Now, however, I need to figure out a shopping strategy for the show. I know I am going to be exposed to SO much stuff I've never seen.

Thursday, June 7, 2012

Not going so well...

So it turns out I am REALLY bad at buying supplies for quilting.  I bought white fabric for my Dresden plate quilt, and ran out.  I placed a order for more (haven't yet checked to see if I have enough.  Also- really really worried about color bleeding on this quilt.  I wish I had prewashed, or used a non-white background. Oops.)

When I placed the order, I got fabric to use for the Winter Wonderland Quilt (a Leah Day pattern).  I had already purchased the top fabric, so I got felt and organza.

Well would you believe it- I ran out of felt, organza, and the pink topping fabric!  I couldn't believe it.  I have enough batting and backing fabric though  :)

I'm really shocked I ran out of my pink topping fabric because I followed the yardage required- maybe too much shrank?  I was off by almost 16 inches though.  The felt was completely my mistake. I ordered 10 instead of 12. (I'm not sure what I will do about the center, because the felt I'm using comes in paper size sheets.  Maybe I will use batting for that one?  Or piece felt together?  I wonder if the organza would hide the stitching.)  The organza, I got extra wide so I ordered less than she called for (since the width was double) but I estimated wrong.  I can do math. I should have...  

This quilt is a technique called "reverse shadow trapunto", which sounds really intimidating, but really the step where you put the felt/batting on the fabric is just applique!  So I sewed snowflakes with water soluble thread and have them all cut out. I have them all layered with the organza in place, and am ready to quilt.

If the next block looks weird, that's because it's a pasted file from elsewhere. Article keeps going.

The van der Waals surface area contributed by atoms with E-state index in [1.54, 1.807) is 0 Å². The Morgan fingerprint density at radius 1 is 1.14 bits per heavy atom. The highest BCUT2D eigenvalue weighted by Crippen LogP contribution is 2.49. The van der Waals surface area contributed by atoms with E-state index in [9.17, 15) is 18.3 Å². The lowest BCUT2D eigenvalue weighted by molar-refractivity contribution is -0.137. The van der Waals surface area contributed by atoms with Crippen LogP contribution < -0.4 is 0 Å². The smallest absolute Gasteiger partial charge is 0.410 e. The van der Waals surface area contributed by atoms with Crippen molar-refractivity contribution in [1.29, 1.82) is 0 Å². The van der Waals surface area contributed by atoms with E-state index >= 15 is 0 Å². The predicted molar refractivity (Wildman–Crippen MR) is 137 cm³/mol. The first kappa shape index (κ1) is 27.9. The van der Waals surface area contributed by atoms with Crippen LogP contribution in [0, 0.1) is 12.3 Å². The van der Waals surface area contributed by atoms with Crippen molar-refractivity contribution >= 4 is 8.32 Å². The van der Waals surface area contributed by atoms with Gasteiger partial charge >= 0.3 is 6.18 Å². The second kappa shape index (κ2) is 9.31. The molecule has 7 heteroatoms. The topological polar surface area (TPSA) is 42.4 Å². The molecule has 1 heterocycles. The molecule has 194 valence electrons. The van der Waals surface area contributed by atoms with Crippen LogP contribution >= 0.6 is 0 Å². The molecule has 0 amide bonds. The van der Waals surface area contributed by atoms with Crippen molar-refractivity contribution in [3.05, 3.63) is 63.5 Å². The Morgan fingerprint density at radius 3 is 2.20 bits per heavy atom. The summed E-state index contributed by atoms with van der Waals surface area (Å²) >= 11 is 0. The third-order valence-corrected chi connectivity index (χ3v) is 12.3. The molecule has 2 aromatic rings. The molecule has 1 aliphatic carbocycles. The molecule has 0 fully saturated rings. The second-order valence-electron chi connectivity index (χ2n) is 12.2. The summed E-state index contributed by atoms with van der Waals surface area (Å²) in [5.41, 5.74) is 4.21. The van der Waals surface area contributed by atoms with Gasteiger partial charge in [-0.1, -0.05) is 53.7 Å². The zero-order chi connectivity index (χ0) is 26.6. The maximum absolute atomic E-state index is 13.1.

Here is a really bad picture showing what one block looks like.  I have 10 of 12 small blocks done.  I'm saving the large middle block for the end.

UGH! This is the scary part.  As much as I think I'm pretty good at microstippling, I don't want a totally stippled quilt- so I need to get good at at least 13 different microfillers.  EEK!

Saturday, June 2, 2012

A bundle of fabric.

I needed to place an order from for some Kona Cotton to do my Dresden Plate quilt.  Since I was shopping anyway, I threw in a 3-pound bundle.  I really like what I got!  With the florals I plan to do a charity quilt to give to guild.  The baby fabric might do the same, but I really like them, so maybe someone else will have a baby I need to make a gift for!

This is all REALLY nice fabric.  Like $10/$12 per yard at a quilt shop (cheaper on, and I'm sure it all came from the sale pile, but I still feel like I got a good deal.) Most of the fabrics coordinate with each other, coming from the same line.  The only weird thing, except the polka dot, every fabric has a 5" square taken out of the corner.  I guess they were cutting swatches.

From the top, brand and size of cut
Riley Blake - 37"
Robert Kaufman (Dr. Suess) - 17"
Riley Blake- 42"
Riley Blake- 35"
Riley Blake- 37"
FreeSpirit (Noah's Ark) - 35" (you can't see it but the argyle has flamingos on it. So random!)
Windham Fabrics (Daughter's of the American Revolution) - 44"
Windham Fabrics (Mr. K's Calico) - 39"
Windham Fabrics (Mr. K's Calico) - 43"

So pretty much everything is about a yard (one half-yard cut).  Nothing is scraps.  Good, useable fabric!

In other quilting news today I started the snowflake shadow trapunto quilt.  This quilt will be a huge test of my quilting skills- as it needs lots of small scale fillers, and my patience.  Today I only did a few squares of the applique (sewing the felt snowflake onto the backing fabric) and it took FOREVER.  I'm going to try a different method tomorrow.   I'm worried my organza is too shiny, so who knows what it will turn out looking like.